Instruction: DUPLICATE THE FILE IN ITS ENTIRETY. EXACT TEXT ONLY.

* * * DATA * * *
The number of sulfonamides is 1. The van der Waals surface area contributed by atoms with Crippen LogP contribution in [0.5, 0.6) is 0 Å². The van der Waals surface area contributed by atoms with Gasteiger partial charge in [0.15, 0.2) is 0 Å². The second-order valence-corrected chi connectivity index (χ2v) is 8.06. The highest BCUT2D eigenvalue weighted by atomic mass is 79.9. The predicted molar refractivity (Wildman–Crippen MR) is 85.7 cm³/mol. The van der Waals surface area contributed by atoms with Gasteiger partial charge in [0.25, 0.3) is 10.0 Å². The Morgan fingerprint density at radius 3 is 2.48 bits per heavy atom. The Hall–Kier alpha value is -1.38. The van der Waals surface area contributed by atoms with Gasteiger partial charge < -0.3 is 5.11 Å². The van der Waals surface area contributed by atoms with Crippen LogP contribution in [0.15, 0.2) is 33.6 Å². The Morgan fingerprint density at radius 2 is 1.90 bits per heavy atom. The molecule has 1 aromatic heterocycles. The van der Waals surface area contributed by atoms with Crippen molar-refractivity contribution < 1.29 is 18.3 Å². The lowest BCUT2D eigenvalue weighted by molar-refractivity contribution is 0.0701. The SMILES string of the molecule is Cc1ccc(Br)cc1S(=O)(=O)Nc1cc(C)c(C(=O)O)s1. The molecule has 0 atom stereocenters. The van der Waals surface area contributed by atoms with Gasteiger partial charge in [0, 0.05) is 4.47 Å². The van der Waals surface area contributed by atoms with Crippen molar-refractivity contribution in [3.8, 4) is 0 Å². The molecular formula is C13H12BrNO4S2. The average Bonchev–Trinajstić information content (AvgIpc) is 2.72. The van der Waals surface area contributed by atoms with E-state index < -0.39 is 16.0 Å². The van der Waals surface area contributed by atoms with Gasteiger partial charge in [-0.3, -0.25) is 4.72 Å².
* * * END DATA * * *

The number of sulfonamides is 1. The van der Waals surface area contributed by atoms with Crippen LogP contribution in [0.5, 0.6) is 0 Å². The van der Waals surface area contributed by atoms with Gasteiger partial charge in [0.15, 0.2) is 0 Å². The second-order valence-corrected chi connectivity index (χ2v) is 8.06. The highest BCUT2D eigenvalue weighted by atomic mass is 79.9. The predicted molar refractivity (Wildman–Crippen MR) is 85.7 cm³/mol. The van der Waals surface area contributed by atoms with Gasteiger partial charge in [0.25, 0.3) is 10.0 Å². The Morgan fingerprint density at radius 3 is 2.48 bits per heavy atom. The Hall–Kier alpha value is -1.38. The van der Waals surface area contributed by atoms with Gasteiger partial charge < -0.3 is 5.11 Å². The van der Waals surface area contributed by atoms with Crippen LogP contribution in [0.15, 0.2) is 33.6 Å². The Morgan fingerprint density at radius 2 is 1.90 bits per heavy atom. The molecule has 1 aromatic heterocycles. The van der Waals surface area contributed by atoms with Crippen molar-refractivity contribution < 1.29 is 18.3 Å². The lowest BCUT2D eigenvalue weighted by molar-refractivity contribution is 0.0701. The SMILES string of the molecule is Cc1ccc(Br)cc1S(=O)(=O)Nc1cc(C)c(C(=O)O)s1. The molecule has 0 atom stereocenters. The van der Waals surface area contributed by atoms with Gasteiger partial charge in [0, 0.05) is 4.47 Å². The van der Waals surface area contributed by atoms with Crippen molar-refractivity contribution in [3.8, 4) is 0 Å². The molecular formula is C13H12BrNO4S2. The average Bonchev–Trinajstić information content (AvgIpc) is 2.72. The van der Waals surface area contributed by atoms with E-state index < -0.39 is 16.0 Å². The van der Waals surface area contributed by atoms with Gasteiger partial charge in [-0.3, -0.25) is 4.72 Å².